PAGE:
AV Processor + Power Amplifier of the Year
As comprehensive as the winners of our top AV receiver awards are, there is a level above to which the finest home cinemas can aspire. As with pre-power amplifiers in stereo hi-fi, the top level of cinema sound is delivered by separated processors and power amplifiers, and this year we spent time with a combination which is now being widely praised as the ultimate home cinema processing solution. Indeed the French company Trinnov also makes units for the professional market, where they are used in real cinemas as well as such places as Fox Studios, the BBC, NHK and, naturellement, France Télévision.
Such a professional level of product doesn’t come cheap. The Trinnov Altitude16 processor is $23,999 (a 32-channel version is also available), while the eight-channel Trinnov Amplitude8m power amplifier $11,499, and of course if you’re using all 16 channels of processing you’ll be needing two of those.
The processor is unlike anything we’ve previously seen, particularly in having two very different sections. First is a fairly traditional digital preamplifier with DAC and ADC capabilities (developed by Trinnov for its pro gear) and rather more advanced than usual in its switching capabilities. But alongside this is a computer. A real Linux-based computer, not just a conceptual one. Why? Because Trinnov doesn’t buy surround sound decoder chips from the standard suppliers. It uses its own custom software in a general-purpose computer to do the surround decoding (and, it seems, the speaker and room optimisation). Rather than waiting for chip companies to incorporate new standards like Dolby Atmos or DTS:X, Trinnov runs the code into its computer, claiming thereby to be 18-24 months faster to market. New features or performance improvements can be delivered by software update. So how’s that for future proofing? This software also allows highly complex and effective EQ, bass management and room calibration.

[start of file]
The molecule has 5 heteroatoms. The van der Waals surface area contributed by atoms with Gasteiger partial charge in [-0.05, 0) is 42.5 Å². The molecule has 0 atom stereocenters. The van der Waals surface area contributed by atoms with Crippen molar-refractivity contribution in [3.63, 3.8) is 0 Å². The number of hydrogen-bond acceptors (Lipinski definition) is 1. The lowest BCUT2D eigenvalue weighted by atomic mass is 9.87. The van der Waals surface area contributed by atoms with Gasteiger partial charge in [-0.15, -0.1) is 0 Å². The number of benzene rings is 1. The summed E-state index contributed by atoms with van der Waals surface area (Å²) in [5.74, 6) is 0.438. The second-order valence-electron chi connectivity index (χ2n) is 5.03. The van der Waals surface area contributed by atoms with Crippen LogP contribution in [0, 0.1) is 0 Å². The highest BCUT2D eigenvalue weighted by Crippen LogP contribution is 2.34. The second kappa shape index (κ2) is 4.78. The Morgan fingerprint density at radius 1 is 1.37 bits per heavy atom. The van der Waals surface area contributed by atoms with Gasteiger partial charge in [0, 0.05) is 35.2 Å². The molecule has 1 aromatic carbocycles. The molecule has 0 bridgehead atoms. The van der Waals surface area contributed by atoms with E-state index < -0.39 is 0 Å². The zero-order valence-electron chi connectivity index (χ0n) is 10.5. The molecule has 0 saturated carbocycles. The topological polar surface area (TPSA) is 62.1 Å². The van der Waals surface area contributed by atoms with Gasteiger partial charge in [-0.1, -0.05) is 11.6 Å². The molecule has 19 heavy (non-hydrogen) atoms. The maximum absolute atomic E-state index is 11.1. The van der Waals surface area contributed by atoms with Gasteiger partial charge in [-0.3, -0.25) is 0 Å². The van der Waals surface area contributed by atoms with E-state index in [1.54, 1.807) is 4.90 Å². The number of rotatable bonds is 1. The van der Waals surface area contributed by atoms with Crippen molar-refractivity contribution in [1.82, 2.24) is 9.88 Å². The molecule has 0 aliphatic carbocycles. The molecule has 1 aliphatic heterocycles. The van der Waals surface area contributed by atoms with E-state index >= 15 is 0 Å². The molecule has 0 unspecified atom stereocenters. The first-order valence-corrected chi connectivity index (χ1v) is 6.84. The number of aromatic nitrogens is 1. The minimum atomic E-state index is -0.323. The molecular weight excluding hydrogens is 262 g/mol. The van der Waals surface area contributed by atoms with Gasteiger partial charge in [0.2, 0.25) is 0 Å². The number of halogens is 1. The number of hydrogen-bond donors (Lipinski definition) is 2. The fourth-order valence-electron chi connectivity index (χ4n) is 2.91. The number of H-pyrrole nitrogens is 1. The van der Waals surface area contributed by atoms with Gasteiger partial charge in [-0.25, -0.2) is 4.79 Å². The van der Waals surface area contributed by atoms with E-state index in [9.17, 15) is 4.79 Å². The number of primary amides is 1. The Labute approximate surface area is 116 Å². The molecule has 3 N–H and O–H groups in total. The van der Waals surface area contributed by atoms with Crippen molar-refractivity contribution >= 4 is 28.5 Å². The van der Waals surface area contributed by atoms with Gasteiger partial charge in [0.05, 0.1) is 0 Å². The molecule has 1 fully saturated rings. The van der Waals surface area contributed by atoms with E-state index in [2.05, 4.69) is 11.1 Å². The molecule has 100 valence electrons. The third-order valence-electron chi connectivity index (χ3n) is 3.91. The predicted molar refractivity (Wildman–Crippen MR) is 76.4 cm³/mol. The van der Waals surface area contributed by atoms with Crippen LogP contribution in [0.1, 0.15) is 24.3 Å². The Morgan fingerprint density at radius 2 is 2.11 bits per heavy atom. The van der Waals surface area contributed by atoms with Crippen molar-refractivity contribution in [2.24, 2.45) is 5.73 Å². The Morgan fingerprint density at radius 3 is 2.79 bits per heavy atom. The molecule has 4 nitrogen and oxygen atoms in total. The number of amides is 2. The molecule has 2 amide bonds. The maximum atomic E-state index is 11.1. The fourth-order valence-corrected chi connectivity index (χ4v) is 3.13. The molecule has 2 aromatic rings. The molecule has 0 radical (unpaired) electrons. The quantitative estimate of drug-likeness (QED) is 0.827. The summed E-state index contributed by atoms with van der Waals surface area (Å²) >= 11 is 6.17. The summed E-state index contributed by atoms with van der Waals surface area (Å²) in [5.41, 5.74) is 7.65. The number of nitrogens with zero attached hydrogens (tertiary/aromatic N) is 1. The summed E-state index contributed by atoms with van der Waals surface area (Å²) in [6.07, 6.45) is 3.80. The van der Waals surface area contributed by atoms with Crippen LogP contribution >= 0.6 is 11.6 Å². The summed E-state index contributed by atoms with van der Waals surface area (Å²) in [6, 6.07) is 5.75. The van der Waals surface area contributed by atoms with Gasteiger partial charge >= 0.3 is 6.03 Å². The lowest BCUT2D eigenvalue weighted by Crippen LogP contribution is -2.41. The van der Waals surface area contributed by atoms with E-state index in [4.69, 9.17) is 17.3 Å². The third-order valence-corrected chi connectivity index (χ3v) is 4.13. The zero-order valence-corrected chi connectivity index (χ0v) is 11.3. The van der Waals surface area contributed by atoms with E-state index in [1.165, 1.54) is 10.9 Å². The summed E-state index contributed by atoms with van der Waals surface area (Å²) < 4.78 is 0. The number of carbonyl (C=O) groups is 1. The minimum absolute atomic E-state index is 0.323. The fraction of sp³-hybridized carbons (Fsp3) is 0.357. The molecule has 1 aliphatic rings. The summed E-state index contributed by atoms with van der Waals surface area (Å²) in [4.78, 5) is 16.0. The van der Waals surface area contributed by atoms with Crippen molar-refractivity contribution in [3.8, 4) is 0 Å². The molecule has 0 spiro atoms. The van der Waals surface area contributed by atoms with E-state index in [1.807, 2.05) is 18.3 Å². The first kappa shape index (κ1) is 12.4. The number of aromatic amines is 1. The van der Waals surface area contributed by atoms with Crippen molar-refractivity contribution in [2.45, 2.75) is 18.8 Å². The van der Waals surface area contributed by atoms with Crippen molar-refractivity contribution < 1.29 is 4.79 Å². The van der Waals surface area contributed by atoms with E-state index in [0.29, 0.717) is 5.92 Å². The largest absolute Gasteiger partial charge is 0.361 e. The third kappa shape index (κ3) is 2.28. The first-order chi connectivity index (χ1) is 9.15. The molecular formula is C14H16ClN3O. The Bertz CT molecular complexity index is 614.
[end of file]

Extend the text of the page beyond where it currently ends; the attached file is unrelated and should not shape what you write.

We imagine most people considering Trinnov for the home cinema will be working with an installer, so won’t have to work out their system, but note that the Altitude16 is primarily digital in its inputs - seven HDMI, two each of optical and coaxial digital audio, but only two analogue inputs, one of them on balanced XLR, and no analogue video inputs at all. It does, however, support network audio streaming up to 96kHz sampling, and also fully supports Roon. All audio outputs are on balanced XLR.
So unsurprisingly the 30kg beast of the Amplitude8m has balanced inputs only, using the audiophile-level Ncore
JUDGES’ COMMENT “A processor offering the ultimate in home cinema flexibility, with a multichannel power amp offering the quality of the very best in stereo hi-fi.”
Hypex Class-D amp modules (also favoured, perhaps not coincidentally, by our top stereo amplifier this year, the Bel Canto ACI 600, see p70). These promise 200W each into eight ohms, 300W each into four ohms. We found the results astonishing in tone, in power, in clarity. The ultimate home cinema combination? Well, let’s just say we’ve not heard better in our 30 years of AV publishing.
More info: www.cogworks.io